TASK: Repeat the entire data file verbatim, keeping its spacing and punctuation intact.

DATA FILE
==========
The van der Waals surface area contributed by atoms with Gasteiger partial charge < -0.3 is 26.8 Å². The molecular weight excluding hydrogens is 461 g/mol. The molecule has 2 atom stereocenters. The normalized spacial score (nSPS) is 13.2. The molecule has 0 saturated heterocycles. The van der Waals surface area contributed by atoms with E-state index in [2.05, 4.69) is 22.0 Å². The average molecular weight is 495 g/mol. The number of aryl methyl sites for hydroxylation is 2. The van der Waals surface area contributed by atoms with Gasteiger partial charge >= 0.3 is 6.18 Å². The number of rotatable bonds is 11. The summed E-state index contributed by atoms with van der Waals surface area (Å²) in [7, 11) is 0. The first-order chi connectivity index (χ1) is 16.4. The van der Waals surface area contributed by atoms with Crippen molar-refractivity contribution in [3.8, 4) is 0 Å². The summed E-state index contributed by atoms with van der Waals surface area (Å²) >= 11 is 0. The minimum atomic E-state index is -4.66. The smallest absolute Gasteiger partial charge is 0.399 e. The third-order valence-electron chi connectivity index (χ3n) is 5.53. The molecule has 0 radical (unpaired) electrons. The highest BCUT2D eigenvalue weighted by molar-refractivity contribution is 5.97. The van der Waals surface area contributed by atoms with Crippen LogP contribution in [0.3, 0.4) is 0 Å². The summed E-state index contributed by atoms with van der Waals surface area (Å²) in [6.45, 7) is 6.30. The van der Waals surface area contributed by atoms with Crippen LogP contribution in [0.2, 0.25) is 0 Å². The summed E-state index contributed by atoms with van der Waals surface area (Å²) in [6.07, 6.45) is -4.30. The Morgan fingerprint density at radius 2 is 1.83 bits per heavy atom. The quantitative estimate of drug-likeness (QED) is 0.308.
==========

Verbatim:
The van der Waals surface area contributed by atoms with Gasteiger partial charge < -0.3 is 26.8 Å². The molecular weight excluding hydrogens is 461 g/mol. The molecule has 2 atom stereocenters. The normalized spacial score (nSPS) is 13.2. The molecule has 0 saturated heterocycles. The van der Waals surface area contributed by atoms with E-state index in [2.05, 4.69) is 22.0 Å². The average molecular weight is 495 g/mol. The number of aryl methyl sites for hydroxylation is 2. The van der Waals surface area contributed by atoms with Gasteiger partial charge >= 0.3 is 6.18 Å². The number of rotatable bonds is 11. The summed E-state index contributed by atoms with van der Waals surface area (Å²) in [7, 11) is 0. The first-order chi connectivity index (χ1) is 16.4. The van der Waals surface area contributed by atoms with Crippen molar-refractivity contribution in [3.8, 4) is 0 Å². The summed E-state index contributed by atoms with van der Waals surface area (Å²) >= 11 is 0. The minimum atomic E-state index is -4.66. The smallest absolute Gasteiger partial charge is 0.399 e. The third-order valence-electron chi connectivity index (χ3n) is 5.53. The molecule has 0 radical (unpaired) electrons. The highest BCUT2D eigenvalue weighted by molar-refractivity contribution is 5.97. The van der Waals surface area contributed by atoms with Crippen LogP contribution in [0.3, 0.4) is 0 Å². The summed E-state index contributed by atoms with van der Waals surface area (Å²) in [6.45, 7) is 6.30. The van der Waals surface area contributed by atoms with Crippen LogP contribution in [0.2, 0.25) is 0 Å². The summed E-state index contributed by atoms with van der Waals surface area (Å²) in [6.07, 6.45) is -4.30. The Morgan fingerprint density at radius 2 is 1.83 bits per heavy atom. The quantitative estimate of drug-likeness (QED) is 0.308.